Driving the Nissan GT-R

Nissan GT-RNormally the words “Nissan” and “supercar” don’t belong in the same sentence, but the automotive world is full of surprises.

The Nissan GT-R is widely regarded as one of the world’s most capable performance cars, and one that can routinely embarrass products of more prestigious manufacturers like Porsche.

I recently got the chance to see what all of the fuss is about during a short drive in New York’s Bear Mountain State Park.

When the GT-R arrived in the United States as a 2009 model, it was an anomaly. It was hard to picture a fairly-heavy four-seat coupe that could lap Germany’s infamous Nurburgring faster than a contemporary Porsche 911 Turbo, and earn the nickname “Godzilla.”

That is, unless you were privy to the generations of GT-R that preceded it. Even before it hit U.S. showrooms, the GT-R had a ready-made fan base of people who had “driven” its predecessors in video games like Gran Turismo.

The current R35 generation stepped things up, too. Previous versions were actually hot-rodded Skyline coupes, and went by the proper name Skyline GT-R. However, the R35 is a bespoke design.

IMG_2141Under the hood is a 3.8-liter, twin turbocharged V6, connected to a six-speed, dual-clutch transaxle and all-wheel drive.

Nissan has consistently improved this powertrain since the GT-R’s launch. Where 2009 models produced 480 horsepower and 463 pound-feet of torque, the 2015 GT-R I drove boasts 545 hp and 463 lb-ft.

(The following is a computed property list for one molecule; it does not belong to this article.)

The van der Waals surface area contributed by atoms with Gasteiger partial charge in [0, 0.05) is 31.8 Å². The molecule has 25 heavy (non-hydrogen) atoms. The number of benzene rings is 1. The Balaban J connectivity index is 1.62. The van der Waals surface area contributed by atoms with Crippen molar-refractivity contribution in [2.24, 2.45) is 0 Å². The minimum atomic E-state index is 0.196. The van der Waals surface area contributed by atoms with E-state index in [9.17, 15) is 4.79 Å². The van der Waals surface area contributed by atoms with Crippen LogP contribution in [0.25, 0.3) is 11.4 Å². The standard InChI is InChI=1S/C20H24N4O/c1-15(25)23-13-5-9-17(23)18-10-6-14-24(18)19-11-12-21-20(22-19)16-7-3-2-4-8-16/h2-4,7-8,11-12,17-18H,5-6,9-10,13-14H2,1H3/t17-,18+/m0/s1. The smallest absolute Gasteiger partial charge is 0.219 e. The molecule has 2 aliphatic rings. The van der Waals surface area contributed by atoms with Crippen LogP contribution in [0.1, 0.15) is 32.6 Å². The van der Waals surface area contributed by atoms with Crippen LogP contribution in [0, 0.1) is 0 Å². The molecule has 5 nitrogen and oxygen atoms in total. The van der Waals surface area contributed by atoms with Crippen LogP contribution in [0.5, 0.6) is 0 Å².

That’s enough to get the 2015 GT-R from 0 to 60 mph in 2.7 seconds. If that’s not good enough, there’s an even more extreme GT-R NISMO model available.

I didn’t get the chance to test that performance during my short drive, which was on a slow road littered with cops. That didn’t mean I wasn’t humbled by the GT-R’s awesome reputation.

Godzilla was remarkably civil in this situation. Aside from the wonderfully-loud exhaust, its supercar nature is ratcheted down in everyday driving. The controls respond with immediacy but aren’t twitchy and, with the adjustable suspension in a less-aggressive setting, the ride is smooth.

In fact, the only real downside is that it seems like a waste to not drive the GT-R fast.

I leaned into the throttle briefly and was rewarded with a ferocious burst of acceleration. Given how docile the car had been up to that point, it was a revelation akin to seeing the machine elves in the walls of reality.

So while the GT-R is perfectly enjoyable to drive at normal speeds, its specialness doesn’t really become apparent until you prod it.

All things considered, that’s not much of a flaw. Helmets aren’t that expensive.

Nissan GT-R

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